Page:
Title:
Apparatus for practicing playing music
United States Patent 8513511


Abstract:
An apparatus for practicing playing music on a musical instrument provides a stepped lesson comprised of a series of lesson steps about a subject music piece, each step providing practicing materials for a user to master for playing the subject music piece. The lesson steps are given to the user step by step. The apparatus stores a music-playing data set of a subject music piece for a reference and a music-playing data sets of the stepped lesson, and comprises a music-playing input device for the user to input music-playing manipulations. The apparatus judges, at each of the lesson steps, the achievements of the user in comparison with the reference music-playing data. The apparatus keeps a pass/fail score table for recording pass/fail judgments about the achievements of the user with respect to the respective lesson steps. The user can practice lesson steps selectively with reference to the pass/fail score table about his/her achievements.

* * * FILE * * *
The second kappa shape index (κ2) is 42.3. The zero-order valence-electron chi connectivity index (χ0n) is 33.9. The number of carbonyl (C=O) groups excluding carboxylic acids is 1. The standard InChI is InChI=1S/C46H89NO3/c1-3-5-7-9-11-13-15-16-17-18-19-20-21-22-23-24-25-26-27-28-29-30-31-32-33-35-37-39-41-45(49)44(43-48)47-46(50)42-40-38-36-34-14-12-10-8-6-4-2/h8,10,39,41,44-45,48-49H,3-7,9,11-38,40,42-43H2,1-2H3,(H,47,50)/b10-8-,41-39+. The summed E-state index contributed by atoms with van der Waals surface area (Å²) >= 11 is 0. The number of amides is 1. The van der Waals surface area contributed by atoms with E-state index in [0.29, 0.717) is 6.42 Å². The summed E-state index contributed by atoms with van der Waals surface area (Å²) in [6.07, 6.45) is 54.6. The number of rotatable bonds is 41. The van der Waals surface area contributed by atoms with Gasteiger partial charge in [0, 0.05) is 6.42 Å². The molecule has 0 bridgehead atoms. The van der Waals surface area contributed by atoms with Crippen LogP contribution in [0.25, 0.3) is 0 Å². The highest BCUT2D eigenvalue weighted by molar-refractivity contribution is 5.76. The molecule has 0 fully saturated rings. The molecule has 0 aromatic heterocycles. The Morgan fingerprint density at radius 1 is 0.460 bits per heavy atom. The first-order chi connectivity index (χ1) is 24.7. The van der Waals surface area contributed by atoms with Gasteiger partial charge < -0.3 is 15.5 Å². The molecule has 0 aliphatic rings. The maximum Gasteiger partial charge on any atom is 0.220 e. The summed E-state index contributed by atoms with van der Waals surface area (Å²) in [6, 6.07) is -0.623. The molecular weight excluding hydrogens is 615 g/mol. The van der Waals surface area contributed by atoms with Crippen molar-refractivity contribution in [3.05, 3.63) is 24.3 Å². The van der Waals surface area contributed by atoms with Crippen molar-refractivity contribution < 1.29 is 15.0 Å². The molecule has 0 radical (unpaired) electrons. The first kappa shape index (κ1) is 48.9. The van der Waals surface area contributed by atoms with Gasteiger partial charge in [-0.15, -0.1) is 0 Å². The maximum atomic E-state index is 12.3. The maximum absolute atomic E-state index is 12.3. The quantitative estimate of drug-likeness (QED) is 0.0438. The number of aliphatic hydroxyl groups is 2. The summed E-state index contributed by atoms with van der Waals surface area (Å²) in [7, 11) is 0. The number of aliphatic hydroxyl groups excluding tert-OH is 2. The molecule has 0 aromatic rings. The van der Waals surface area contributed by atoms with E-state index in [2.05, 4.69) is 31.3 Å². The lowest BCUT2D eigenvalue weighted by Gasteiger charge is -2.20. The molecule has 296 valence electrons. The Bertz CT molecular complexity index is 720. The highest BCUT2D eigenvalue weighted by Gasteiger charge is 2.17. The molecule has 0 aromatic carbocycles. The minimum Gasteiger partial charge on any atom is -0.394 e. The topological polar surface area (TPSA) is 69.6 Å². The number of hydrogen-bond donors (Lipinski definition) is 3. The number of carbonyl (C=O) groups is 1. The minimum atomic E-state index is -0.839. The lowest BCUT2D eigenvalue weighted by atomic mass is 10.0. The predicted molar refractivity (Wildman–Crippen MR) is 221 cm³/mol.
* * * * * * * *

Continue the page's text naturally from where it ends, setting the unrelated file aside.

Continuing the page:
Inventors:
Ikeya, Tadahiko (Hamamatsu, JP)
Ikegami, Toshiya (Hamamatsu, JP)
Fuse, Takeshi (Higashikurume, JP)
Noguchi, Misa (Hamamatsu, JP)
Sugiyama, Kayoko (Hamamatsu, JP)
Yokota, Yuka (Kawasaki, JP)
Mizuma, Suemi (Hamamatsu, JP)
Application Number:
12/686961
Publication Date:
08/20/2013
Filing Date:
01/13/2010
Assignee:
Yamaha Corporation (Hamamatsu-shi, JP)
Primary Class:
Other Classes:
84/609
International Classes:
G09B15/08
Field of Search:
84/478
View Patent Images:
US Patent References:



Foreign References:
JP11167341June, 1999MUSICPLAY TRAINING DEVICE, PLAY TRAINING METHOD AND RECORDING MEDIUM
JP2002108198A2002-04-10MUSICAL PERFORMANCE SUPPORTING SYSTEM, MUSICAL PERFORMANCE SUPPORTING METHOD AND RECORDING MEDIUM
JP2003058153A2003-02-28MUSICAL PERFORMANCE PRACTICING DEVICE AND PROGRAM FOR MUSICAL PERFORMANCE PRACTICING PROCESS